Thirty Second Sunday in Ordinary Time
1 Kings 17:10-16/Psalm 146/Hebrews 9:24-28/Mark 12:38-44
As of this writing, Election Day ’09 has just come to a close and, no doubt, both winners and losers are loosening their collars and putting up their feet. So is Sacred Heart’s rectory staff after two days of constant calls with questions and complaints – mostly complaints. That’s because my Pastoral Reflections of November 1st concerning the religious beliefs of the Republican candidate was copied by the Democrat candidate and sent by his campaign to registered voters in District 19 (it appeared, however, to have been sent by Sacred Heart – which was not the case). In addition to publishing these Reflections in our Parish Bulletin, I also post them on a blog site (www.adoptionandfaith.blogspot.com) with other pieces and presentations I’ve written over the course of a number of years. I have always considered my writing, once posted or published, as part of the public domain, so to speak, and have never copyrighted nor restricted its further publication. Thus ensued the distribution of last week’s Reflections to a lot more people than usual. The onslaught of calls which, if we had taken a tally, were probably 9 to 1 in favor of the Republican candidate, suggested that the Democrat Party’s strategy may have indeed backfired.
Permit me to take this opportunity to congratulate Mr. Halloran on his victory and to let you know that Mr. Halloran had called me the day before Election Day to express his concern about my views regarding his religious adherence but, nonetheless, state his intention to serve the best interests of all members of his district if elected. Not knowing what the outcome would have been on the Monday before Election Day, and perhaps concerned about the effect of my Reflections on his prospects for victory, I was humbled by Mr. Halloran’s especially gracious words and manner. I believe him to be most sincere in his stated desire to serve the best interests of his district and all here in our parish -- despite the published misgivings of your pastor.
There remains, though, a broader question which many of the (more angry) callers expressed in one way or other: namely, the relationship of religion to politics and the perceived parameters within which clergy are allowed to maneuver. The underlying assumption seems to be that religion is a private affair and should not crossover into the public forum. The clergy’s right to a private opinion is one thing; their public expression of it, another. The exception being Afro-American clergy who can endorse candidates seemingly willy-nilly, invite them to speak in their churches, instruct parishioners how to vote, and do it all for the television cameras. Yet, no one even blinks an eye: it’s the accepted exception. Perhaps it has do with the way in which the black churches emerged from slavery, embracing the “Social Gospel” with its inextricable link to the public square; all the while unconcerned about the separation clause, since poor churches had little to lose if their tax exempt status were revoked. Truth speaks to power best, it seems, when there’s no vested interest.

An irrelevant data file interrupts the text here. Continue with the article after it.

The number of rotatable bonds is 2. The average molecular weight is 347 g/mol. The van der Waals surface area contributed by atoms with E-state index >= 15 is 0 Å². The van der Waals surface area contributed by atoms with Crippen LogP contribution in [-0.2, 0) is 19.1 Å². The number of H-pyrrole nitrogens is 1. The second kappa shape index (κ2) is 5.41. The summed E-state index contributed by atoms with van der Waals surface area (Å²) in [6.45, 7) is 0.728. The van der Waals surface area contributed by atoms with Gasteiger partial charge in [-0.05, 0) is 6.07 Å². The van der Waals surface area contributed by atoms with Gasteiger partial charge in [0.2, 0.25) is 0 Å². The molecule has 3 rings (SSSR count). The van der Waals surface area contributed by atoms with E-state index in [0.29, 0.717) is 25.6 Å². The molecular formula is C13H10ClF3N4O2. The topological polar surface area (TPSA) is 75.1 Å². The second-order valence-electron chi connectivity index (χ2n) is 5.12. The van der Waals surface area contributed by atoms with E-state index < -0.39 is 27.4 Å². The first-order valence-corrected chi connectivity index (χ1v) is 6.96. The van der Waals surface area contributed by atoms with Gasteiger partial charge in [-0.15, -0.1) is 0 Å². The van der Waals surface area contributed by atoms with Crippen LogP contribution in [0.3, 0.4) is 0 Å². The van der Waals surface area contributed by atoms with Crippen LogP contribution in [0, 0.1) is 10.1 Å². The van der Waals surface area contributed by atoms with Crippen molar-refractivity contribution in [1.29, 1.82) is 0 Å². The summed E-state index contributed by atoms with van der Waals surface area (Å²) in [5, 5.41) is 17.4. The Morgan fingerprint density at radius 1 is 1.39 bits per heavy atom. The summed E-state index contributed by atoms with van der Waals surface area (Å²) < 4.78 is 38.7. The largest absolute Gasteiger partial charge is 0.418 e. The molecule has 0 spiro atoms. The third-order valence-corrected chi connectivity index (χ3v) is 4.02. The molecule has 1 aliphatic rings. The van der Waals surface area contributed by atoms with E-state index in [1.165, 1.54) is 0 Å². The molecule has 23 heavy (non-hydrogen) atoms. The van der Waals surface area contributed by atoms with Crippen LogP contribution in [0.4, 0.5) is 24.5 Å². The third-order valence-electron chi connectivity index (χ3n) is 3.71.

I see the wisdom of caution, though, regarding the application of overt religious intentions spilling into politics. The separation clause, after all, was intended to protect the church more than the state – religious institutions should be grateful for its existence and keen for its longevity. Yet the issue of the relationship of religion to the public square remains. And it remains, I believe, because religion itself is a component of human experience that is not reducible to any other category: like culture, race, language and ethnicity, religion cannot be compartmentalized either. At least not in a healthy way, as if it were simply a phenomenon of party affiliation or membership in this club and not that one. But religion is also a complicated phenomenon precisely because it carries with it aspects of culture, language, race and ethnicity. Discussion of its applicability to the public forum would be an immense undertaking. And so, it’s easier to compartmentalize: politics here, religion there – and never the ‘twain shall meet. Except, of course, when both merge into one and politics – more precisely, party membership - becomes a religion in itself. Then when someone challenges your candidate, the angry response takes on the flavor of a holy jihad. Grandma’s admonition about not bringing up politics or religion in polite conversation reflects a wisdom no doubt born of repeated, and unpleasant, experience.
Politics, as they say, makes for strange bedfellows. Whether Mr. Halloran’s gracious phone call the other day was born of that political pragmatism or his religious convictions or a combination of both, I do not know. Winners are often routinely gracious: it’s good to know someone can be that gracious – even before he knew how the game would end.